I had a new joke to tell him. What was the surgery
about?" Frannie quickly told Marvin and the other two
drivers sitting at his booth about Stevie's surgery,
then sighed: " Yeah, I'm glad he is going to be
OK," she said. "But I don't know how he and
his Mom are going to handle all the bills. From what I hear,
they're barely getting by as it is." Marvin nodded
thoughtfully, and Frannie hurried off to wait on the rest of
her tables. Since I hadn't had time to round up a busboy
to replace Stevie and really didn't want to replace him,
the girls were busing their own tables that day until we
decided what to do.
After the morning rush, Frannie walked into my office. She
had a couple of paper napkins in her hand and a funny look
on her face.
"What's up?" I asked.
"I didn't get that table where Marvin and his
friends were sitting cleared off after they left, and Pete
and Tony were sitting there when I got back to clean it
off," she said. "This was folded and tucked under
a coffee cup." She handed the napkin to me, and three
$20 bills fell onto my desk when I opened it. On the
outside, in big, bold letters, was printed "Something
"Pete asked me what that was all about," she said,
"so I told him about Stevie and his Mom and everything,
and Pete looked at Tony and Tony looked at Pete, and they
ended up giving me this." She handed me another paper
napkin that had "Something For Stevie"scrawled on
its outside. Two $50 bills were tucked with in its folds.
Frannie looked at me with wet, shiny eyes, shook her head
and said simply: "truckers."
That was three months ago. Today is Thanksgiving, the first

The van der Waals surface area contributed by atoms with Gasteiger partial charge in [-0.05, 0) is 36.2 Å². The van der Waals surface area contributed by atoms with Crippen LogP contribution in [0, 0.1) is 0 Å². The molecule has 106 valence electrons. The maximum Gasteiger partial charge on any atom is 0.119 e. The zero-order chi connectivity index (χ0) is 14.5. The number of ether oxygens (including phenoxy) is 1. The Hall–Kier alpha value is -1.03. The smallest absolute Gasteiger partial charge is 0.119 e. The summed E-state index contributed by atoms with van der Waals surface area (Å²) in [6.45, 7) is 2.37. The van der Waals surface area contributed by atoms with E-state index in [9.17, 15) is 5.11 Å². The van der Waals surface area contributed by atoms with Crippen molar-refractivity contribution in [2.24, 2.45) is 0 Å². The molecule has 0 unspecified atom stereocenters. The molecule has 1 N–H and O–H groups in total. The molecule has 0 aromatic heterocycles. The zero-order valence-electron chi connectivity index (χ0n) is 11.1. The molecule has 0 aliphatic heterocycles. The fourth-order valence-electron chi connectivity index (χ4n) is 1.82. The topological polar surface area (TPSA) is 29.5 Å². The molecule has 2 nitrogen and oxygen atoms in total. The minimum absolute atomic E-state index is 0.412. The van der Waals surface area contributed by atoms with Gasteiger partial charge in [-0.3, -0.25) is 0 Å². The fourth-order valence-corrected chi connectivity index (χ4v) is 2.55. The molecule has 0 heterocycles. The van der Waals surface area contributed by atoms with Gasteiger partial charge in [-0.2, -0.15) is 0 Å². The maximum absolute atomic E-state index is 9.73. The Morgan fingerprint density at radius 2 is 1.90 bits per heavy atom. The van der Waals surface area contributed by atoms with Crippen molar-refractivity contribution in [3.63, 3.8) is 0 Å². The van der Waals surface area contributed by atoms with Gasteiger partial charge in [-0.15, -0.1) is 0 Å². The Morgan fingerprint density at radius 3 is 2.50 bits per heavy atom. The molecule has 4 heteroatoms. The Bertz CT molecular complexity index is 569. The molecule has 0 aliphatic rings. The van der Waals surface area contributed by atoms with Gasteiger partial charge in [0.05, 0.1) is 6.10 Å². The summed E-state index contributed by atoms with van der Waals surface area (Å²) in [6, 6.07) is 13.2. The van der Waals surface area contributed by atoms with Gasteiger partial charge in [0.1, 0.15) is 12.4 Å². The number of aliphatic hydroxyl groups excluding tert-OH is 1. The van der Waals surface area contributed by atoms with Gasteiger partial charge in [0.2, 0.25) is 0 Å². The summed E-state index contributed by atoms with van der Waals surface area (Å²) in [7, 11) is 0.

day Stevie is supposed to be back to work.
His placement worker said he's been counting the days
until the doctor said he could work, and it didn't
matter at all that it was a holiday. He called 10 times in
the past week, making sure we knew he was coming, fearful
that we had forgotten him or that his job was in jeopardy. I
arranged to have his mother bring him to work. I then met
them in the parking lot and invited them both to celebrate
his day back.
Stevie was thinner and paler, but couldn't stop grinning
as he pushed through the doors and headed for the back room
where his apron and busing cart were waiting.
"Hold up there, Stevie, not so fast," I said. I
took him and his mother by their arms. "Work can wait
for a minute. To celebrate your coming back, breakfast for
you and your mother is on me!" I led them toward a
large corner booth at the rear of the room.
I could feel and hear the rest of the staff following behind
as we marched through the dining room. Glancing over my
shoulder, I saw booth after booth of grinning truckers empty
and join the procession. We stopped in front of the big
table. Its surface was covered with coffee cups, saucers and
dinner plates, all sitting slightly crooked on dozens of
folded paper napkins. "First thing you have to do,
Stevie, is clean up this mess," I said. I tried to
Stevie looked at me, and then at his mother, then pulled out
one of the napkins. It had "Something for Stevie"
printed on the outside. As he picked it up, two $10 bills
fell onto the table.
Stevie stared at the money, then at all the napkins peeking
from beneath the tableware, each with his name printed or
scrawled on it. I turned to his mother. "There's
more than $10,000 in cash and checks on that table, all from
truckers and trucking companies that heard about your
problems. "Happy Thanksgiving."
Well, it got real noisy about that time, with everybody
hollering and shouting, and there were a few tears, as
But you know what's funny? While everybody else was busy
shaking hands and hugging each other, Stevie, with a big
smile on his face, was busy clearing all the cups and dishes
from the table..
Best worker I ever hired.
Plant a seed and watch it grow.